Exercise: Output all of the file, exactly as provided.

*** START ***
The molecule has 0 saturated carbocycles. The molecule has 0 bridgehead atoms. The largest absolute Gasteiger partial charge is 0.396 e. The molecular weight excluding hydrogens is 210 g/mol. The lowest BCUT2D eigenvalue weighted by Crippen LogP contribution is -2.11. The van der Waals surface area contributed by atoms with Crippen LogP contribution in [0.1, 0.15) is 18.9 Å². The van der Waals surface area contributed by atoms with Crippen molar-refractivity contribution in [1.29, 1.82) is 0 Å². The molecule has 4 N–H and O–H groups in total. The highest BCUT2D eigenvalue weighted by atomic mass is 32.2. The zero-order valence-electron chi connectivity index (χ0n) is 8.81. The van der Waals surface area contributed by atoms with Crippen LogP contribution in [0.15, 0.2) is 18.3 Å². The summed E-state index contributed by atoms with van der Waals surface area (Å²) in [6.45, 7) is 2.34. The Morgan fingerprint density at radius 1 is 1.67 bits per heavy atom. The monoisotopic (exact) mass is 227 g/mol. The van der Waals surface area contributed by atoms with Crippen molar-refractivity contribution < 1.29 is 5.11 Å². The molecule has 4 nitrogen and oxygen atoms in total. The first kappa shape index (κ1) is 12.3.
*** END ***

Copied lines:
The molecule has 0 saturated carbocycles. The molecule has 0 bridgehead atoms. The largest absolute Gasteiger partial charge is 0.396 e. The molecular weight excluding hydrogens is 210 g/mol. The lowest BCUT2D eigenvalue weighted by Crippen LogP contribution is -2.11. The van der Waals surface area contributed by atoms with Crippen LogP contribution in [0.1, 0.15) is 18.9 Å². The van der Waals surface area contributed by atoms with Crippen molar-refractivity contribution in [1.29, 1.82) is 0 Å². The molecule has 4 N–H and O–H groups in total. The highest BCUT2D eigenvalue weighted by atomic mass is 32.2. The zero-order valence-electron chi connectivity index (χ0n) is 8.81. The van der Waals surface area contributed by atoms with Crippen LogP contribution in [0.15, 0.2) is 18.3 Å². The summed E-state index contributed by atoms with van der Waals surface area (Å²) in [6.45, 7) is 2.34. The Morgan fingerprint density at radius 1 is 1.67 bits per heavy atom. The monoisotopic (exact) mass is 227 g/mol. The van der Waals surface area contributed by atoms with Crippen molar-refractivity contribution < 1.29 is 5.11 Å². The molecule has 4 nitrogen and oxygen atoms in total. The first kappa shape index (κ1) is 12.3.